By on May 12, 2017

2018 Honda Odyssey - Image: Honda

U.S. minivan volume has decreased in nine consecutive months as the American minivan category lost 70,000 sales since August 2016, year-over-year.

As a result of the steady decline in a minivan segment that essentially features only five vans, 2017 is set to be the lowest-volume year for the category since 2009. At the rate achieved through the first one-third of 2017, Americans will purchase and lease only 452,000 minivans in 2017, just 2.6 percent of the overall market and only slightly more minivans than Americans purchased and leased when the overall industry collapsed to the lowest level in 27 years.

Or perhaps not. Fresh product is the carnauba wax bath balm for the soccer mom segment’s tired flesh. And a new 2018 Honda Odyssey is due at dealers in the coming weeks. (We’ll have a review of it next week.)

Is a new Odyssey the answer for America’s minivan woes?

Honda believes so.

“We think the market is fairly stable at around half a million and our share of that, at around 125,000, is pretty well spoken for,” American Honda product planner Jay Joseph told Wards Auto.

America’s minivan category has averaged slightly more than 540,000 annual sales over the last half-decade.

2017 Chrysler Pacifica Limited - Image: FCA

But Fiat Chrysler Automobiles’ transition away from the Chrysler Town & Country into the Chrysler Pacifica has resulted in a serious degradation in volume, albeit not an unanticipated one given the Pacifica’s somewhat premium positioning in the market. Chrysler brand minivan sales are down 18 percent so far this year. The Pacifica was America’s leading minivan in April, however, a month in which Chrysler brand minivan sales rose 65 percent.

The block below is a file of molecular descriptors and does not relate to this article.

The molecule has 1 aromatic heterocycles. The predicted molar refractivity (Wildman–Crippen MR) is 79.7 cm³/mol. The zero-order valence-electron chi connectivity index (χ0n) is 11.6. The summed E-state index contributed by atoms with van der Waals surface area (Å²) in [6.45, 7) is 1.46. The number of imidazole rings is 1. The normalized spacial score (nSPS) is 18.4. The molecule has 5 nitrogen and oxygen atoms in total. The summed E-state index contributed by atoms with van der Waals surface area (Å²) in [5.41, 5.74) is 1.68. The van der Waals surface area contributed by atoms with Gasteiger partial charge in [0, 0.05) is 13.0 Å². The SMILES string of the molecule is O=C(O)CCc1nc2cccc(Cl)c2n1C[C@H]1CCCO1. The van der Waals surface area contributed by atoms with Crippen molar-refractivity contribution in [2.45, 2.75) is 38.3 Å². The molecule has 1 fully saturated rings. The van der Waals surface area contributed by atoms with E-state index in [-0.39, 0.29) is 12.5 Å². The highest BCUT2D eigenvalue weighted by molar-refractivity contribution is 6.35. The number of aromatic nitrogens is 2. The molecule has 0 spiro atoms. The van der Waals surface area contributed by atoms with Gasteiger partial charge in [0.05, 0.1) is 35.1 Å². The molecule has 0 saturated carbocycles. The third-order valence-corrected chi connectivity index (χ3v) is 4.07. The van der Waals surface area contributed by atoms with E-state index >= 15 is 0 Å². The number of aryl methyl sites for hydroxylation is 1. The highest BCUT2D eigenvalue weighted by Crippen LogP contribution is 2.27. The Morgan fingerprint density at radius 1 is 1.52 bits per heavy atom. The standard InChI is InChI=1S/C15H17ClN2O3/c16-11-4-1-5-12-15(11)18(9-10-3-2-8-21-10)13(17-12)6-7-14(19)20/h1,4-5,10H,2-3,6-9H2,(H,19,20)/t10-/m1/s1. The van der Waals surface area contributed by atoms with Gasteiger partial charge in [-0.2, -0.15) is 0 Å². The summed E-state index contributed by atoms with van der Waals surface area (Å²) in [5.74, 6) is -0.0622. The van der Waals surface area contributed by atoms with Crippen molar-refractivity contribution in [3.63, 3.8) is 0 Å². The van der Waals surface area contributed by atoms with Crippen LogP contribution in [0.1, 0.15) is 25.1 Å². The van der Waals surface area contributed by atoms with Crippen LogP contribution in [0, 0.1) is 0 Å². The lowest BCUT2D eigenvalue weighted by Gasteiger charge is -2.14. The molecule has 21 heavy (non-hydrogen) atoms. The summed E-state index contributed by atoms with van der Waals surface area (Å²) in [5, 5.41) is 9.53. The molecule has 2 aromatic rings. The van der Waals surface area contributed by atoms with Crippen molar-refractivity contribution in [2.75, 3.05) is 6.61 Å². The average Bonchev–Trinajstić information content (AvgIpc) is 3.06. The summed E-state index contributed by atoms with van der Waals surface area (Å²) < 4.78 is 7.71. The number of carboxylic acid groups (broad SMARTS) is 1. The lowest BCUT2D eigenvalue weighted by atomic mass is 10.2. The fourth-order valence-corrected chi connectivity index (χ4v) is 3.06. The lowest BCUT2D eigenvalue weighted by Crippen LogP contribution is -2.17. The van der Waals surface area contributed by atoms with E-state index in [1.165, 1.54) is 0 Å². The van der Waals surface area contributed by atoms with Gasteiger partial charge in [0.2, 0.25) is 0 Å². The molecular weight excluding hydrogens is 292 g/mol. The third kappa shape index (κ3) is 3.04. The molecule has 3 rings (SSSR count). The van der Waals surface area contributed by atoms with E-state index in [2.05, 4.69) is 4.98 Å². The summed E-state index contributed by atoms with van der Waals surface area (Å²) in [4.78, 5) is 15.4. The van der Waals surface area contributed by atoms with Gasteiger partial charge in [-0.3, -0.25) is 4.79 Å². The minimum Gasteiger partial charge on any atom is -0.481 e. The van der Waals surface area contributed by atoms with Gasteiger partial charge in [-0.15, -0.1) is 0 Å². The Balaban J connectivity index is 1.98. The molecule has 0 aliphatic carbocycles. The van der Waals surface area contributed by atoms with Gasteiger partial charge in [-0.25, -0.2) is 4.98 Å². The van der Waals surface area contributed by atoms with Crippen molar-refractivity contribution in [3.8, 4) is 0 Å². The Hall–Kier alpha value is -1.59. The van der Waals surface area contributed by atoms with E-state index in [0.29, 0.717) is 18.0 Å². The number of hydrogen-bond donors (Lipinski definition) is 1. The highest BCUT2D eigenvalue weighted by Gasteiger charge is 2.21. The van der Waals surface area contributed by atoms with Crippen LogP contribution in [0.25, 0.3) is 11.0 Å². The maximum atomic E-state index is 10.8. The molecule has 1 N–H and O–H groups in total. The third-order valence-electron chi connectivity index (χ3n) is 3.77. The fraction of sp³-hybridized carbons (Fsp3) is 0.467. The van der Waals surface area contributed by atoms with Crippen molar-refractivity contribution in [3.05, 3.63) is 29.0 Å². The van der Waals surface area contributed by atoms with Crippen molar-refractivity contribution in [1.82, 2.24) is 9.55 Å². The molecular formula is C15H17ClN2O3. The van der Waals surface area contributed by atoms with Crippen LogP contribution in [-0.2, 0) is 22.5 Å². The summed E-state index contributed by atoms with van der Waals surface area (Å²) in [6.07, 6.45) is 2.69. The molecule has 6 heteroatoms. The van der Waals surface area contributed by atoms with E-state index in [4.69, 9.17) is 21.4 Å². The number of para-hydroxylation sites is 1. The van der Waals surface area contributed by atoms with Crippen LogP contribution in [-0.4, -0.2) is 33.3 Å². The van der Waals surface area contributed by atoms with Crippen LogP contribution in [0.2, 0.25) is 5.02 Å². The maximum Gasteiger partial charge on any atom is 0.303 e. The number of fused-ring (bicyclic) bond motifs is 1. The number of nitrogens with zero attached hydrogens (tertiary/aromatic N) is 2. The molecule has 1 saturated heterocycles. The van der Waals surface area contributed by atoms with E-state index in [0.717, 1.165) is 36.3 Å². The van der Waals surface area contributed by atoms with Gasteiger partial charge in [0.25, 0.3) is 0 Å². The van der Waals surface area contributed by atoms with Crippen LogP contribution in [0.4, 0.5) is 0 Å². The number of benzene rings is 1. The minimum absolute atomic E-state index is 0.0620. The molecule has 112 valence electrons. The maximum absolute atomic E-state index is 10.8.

Meanwhile at Chrysler’s Dodge partner, Grand Caravan sales have decreased by a modest 1 percent after rebounding from a dreadful 2015 (caused by a plant shutdown to retool for the Pacifica) last year. Year-to-date, the futureless Grand Caravan is the leading minivan nameplate. Combined, FCA owns 52 percent of America’s shrinking minivan segment, up from 47 percent of a bigger pie last year.

2018 Toyota Sienna Limited - Image: Toyota

Refreshed inside for 2015, underhood for 2017, and again updated for the forthcoming 2018 model year, the Toyota Sienna was America’s best-selling individual minivan nameplate in each of the last two years. But the third-generation Sienna, originally launched in 2010, is no spring chicken. Sienna sales are down by a fifth so far this year.